If you’re looking to add some extra flair and sweetness to your fresh apple cake, I guarantee no one will turn down a slice smothered in the buttery brown sugar glaze. It’s the same exact glaze I use for this apple Bundt cake (just added a bit of salt), and it gives the cake a caramel-apple flavor profile.
I also love this cake with a dusting of confectioner’s sugar (pictured above). Note that the confectioners’ sugar will melt and disappear into the cake after a few hours, so it’s best to do this right before serving. Other topping suggestions:
- Drizzle with salted caramel sauce.
- Spread some apple butter on a slice, for extra-deep apple-cinnamon flavor.
- Add brown butter icing from these apple blondies.
- Slather on a layer of salted caramel frosting—if you’d really like to indulge your sweet tooth!
Free Bonus: Most Popular Fall Baking Recipes
Sign up to receive my most popular fall baking recipes via email. (Unsubscribing is easy and you can do so at any time!)
I hope you LOVE this!
You’ll love this easy sheet cake recipe for tender and moist fresh apple cake. The pictures above include a few photos of the cake with a dusting of 2 Tablespoons (15g) confectioners’ sugar and some include a buttery brown sugar glaze. The glaze recipe is included below.
Optional: Brown Sugar Glaze
- Preheat the oven to 350°F (177°C) and grease a 9×13-inch baking pan.
- Make the cake: Whisk the flour, baking powder, baking soda, salt, cinnamon, nutmeg, ginger, and allspice together in a large bowl. Set aside.
- Whisk the oil, granulated sugar, brown sugar, applesauce, eggs, vanilla extract, and orange juice together in a medium bowl. Pour the wet ingredients into the dry ingredients and whisk until combined. Fold in the chopped apples until combined. It will seem like a lot of apples and that’s ok!
- Pour and spread batter evenly into the prepared pan. Bake for 45–50 minutes. Baking times vary, so keep an eye on it. Around the 30-minute mark, loosely tent with aluminum foil to prevent over-browning. The cake is done when a toothpick inserted in the center comes out clean.
- Remove the cake from the oven and set the pan on a wire rack. Allow to cool for at least 30 minutes before topping or serving.
- Right before serving, you can top the slightly warm cake with a dusting of 2 Tablespoons (15g) confectioners’ sugar or make the brown sugar glaze in the next step.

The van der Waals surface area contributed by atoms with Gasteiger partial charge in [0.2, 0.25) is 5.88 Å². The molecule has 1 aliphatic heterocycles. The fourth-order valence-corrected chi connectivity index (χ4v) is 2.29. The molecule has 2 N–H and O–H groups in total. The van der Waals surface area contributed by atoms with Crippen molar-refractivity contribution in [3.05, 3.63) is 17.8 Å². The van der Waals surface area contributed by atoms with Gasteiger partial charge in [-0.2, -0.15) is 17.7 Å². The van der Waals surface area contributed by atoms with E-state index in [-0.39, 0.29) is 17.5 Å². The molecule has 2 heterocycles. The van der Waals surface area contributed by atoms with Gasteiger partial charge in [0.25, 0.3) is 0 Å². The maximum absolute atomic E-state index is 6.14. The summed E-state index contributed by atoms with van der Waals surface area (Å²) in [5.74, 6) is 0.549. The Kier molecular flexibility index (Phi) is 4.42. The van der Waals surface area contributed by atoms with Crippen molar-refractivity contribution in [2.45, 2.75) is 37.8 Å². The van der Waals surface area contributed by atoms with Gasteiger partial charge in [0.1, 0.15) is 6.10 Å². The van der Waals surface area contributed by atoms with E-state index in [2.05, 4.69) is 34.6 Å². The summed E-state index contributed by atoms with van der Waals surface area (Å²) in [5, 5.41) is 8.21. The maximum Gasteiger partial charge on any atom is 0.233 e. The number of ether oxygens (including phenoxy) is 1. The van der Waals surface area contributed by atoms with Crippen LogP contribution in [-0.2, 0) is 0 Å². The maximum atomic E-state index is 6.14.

- Make the glaze: As the cake cools, prepare the brown sugar glaze. Combine the butter, brown sugar, heavy cream, and pinch of salt in a medium saucepan over medium heat. Stir constantly until the butter has melted, and then stop stirring and let the mixture come to a rapid boil. Boil for 1 minute. Turn the heat down to low, give it a quick stir, and let simmer for 1 minute. Remove from heat and whisk in the sifted confectioners’ sugar. Allow glaze to cool and slightly thicken for at least 20 minutes. Spoon glaze over the cake right before serving. (Cake can still be warm when glazing.) If your glaze thickened up too much as it cooled, warm in the microwave for 15 seconds and stir until smooth.
- The cake (glazed, dusted, or plain) can be served warm or at room temperature. Cover leftovers and store at room temperature for 2 days or in the refrigerator for up to 5 days. If you topped with a dusting of confectioners’ sugar, note that the sugar will melt and disappear into the cake after a few hours.
- Make Ahead & Freezing Instructions: Prepare cake through step 5. Cover the cake tightly and refrigerate for up to 2 days or freeze up to 3 months. Thaw overnight in the refrigerator, and bring to room temperature before serving. Continue with step 6.
- Quarter Sheet Pan: I really like to bake quarter sheet cakes in a glass 9×13 inch pan or this metal pan that comes with a lid.
- Can I replace or reduce the oil? Vegetable oil is the best option for this cake. You can replace with a neutral-flavored oil such as avocado oil or canola oil. Feel free to use melted refined coconut oil (refined doesn’t have much of a coconut flavor) and make sure every other ingredient in the cake batter is room temperature, so the oil doesn’t solidify. Do not replace with melted butter because the cake will taste dry. You can replace a small amount of the oil with applesauce if needed, but keep in mind that the cake will begin to taste dry/rubbery the more oil you replace.
- Orange Juice: If you don’t have orange juice, you can substitute apple juice, apple cider, or any type of milk. I don’t recommend using lemon juice in this recipe.
- Apples: For depth of flavor, it’s best to bake with a mix of sweet and tart apples. For this fresh apple cake, I usually use about 1 and 1/2 Honeycrisp apples and 1 Granny Smith apple.
- Layer Cake: Divide batter between 3 8-inch or 9-inch greased round cake pans. Bake for around 26–32 minutes, depending on which size pan you used. The cakes are done when a toothpick inserted in the center comes out clean. The brown butter cream cheese frosting used on this banana layer cake would be very tasty on this cake.
- Bundt Cake: Try my recipe for glazed apple Bundt cake.
- Cupcakes: Try my recipe for apple cupcakes.
Baking Made Easy
Are you new to this website? This email series is a great place to start. I’ll walk you through a few of my most popular recipes and show you exactly why they work.